Another way to reduce carbonyl groups and acid chlorides is through the catalytic addition of hydrogen. Just like the C=C bond, the C=O bond is capable of adding one mole of hydrogen. The catalyst typically used to accomplish this is called Raney Nickel.
If there are any C=C bonds present in the molecule, obviously they will also take up hydrogen. If selective reduction of the carbonyl group is desired, use NaBH4 instead.
As with the case of hydride reductions, the above reactions also go through the aldehyde stage, but cannot stop due to the high reactivity of the H2 /catalyst mixture. However, just as was the case in the addition of hydrogen to triple bonds, the process can be stopped at the aldehyde stage by the use of a reduced reactivity version of the H2 /catalyst mixture. This is accomplished by the addition of a “poison,” just as it was done with alkynes to stop at the alkene stage. It turns out that Lindlar’s catalyst works in this case as well.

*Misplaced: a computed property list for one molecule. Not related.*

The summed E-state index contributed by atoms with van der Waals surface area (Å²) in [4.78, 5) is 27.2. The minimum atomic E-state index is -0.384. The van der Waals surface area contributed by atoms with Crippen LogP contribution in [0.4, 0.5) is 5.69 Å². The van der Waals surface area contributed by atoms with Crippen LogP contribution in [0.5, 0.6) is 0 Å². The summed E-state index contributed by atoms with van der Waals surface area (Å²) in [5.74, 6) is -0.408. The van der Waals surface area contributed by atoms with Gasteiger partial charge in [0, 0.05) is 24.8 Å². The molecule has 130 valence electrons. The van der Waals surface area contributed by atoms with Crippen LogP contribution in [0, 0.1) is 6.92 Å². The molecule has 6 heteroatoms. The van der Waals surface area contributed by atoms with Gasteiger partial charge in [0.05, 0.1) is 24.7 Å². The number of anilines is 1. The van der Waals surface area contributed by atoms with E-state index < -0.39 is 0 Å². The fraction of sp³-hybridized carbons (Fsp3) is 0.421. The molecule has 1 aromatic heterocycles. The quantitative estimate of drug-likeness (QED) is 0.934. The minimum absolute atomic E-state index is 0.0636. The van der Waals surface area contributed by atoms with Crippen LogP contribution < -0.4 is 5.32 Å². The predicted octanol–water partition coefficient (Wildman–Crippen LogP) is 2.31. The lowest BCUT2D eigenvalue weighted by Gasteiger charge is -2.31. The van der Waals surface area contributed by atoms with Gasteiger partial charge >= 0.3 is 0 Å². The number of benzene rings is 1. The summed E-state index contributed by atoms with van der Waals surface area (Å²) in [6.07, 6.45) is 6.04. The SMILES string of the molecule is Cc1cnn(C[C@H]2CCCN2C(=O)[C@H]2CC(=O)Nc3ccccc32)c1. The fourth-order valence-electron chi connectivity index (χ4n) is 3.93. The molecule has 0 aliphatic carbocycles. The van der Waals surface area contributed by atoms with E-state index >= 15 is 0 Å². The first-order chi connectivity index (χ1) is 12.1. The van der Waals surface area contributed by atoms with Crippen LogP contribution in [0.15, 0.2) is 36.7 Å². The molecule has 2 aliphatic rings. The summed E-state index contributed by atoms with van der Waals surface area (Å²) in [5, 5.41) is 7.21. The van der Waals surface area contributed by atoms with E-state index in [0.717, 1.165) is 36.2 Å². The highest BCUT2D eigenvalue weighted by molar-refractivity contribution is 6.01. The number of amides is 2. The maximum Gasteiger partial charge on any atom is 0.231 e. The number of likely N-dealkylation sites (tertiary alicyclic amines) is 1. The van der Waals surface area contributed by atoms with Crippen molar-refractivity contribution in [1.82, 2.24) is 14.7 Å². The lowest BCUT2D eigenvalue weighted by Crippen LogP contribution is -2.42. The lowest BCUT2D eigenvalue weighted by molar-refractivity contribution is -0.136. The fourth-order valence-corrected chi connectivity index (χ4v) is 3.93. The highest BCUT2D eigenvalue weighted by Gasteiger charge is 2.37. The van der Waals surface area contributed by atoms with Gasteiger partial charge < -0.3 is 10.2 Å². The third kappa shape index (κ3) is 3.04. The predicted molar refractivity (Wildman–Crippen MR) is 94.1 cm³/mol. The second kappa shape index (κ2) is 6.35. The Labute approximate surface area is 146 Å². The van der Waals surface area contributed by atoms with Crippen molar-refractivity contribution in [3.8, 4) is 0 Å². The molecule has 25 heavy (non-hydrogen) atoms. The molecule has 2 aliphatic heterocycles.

"Poisoned" catalysts for hydrogenation
Pd / BaSO4 / S Pd / BaSO4 / quinoline (Lindlar's catalyst)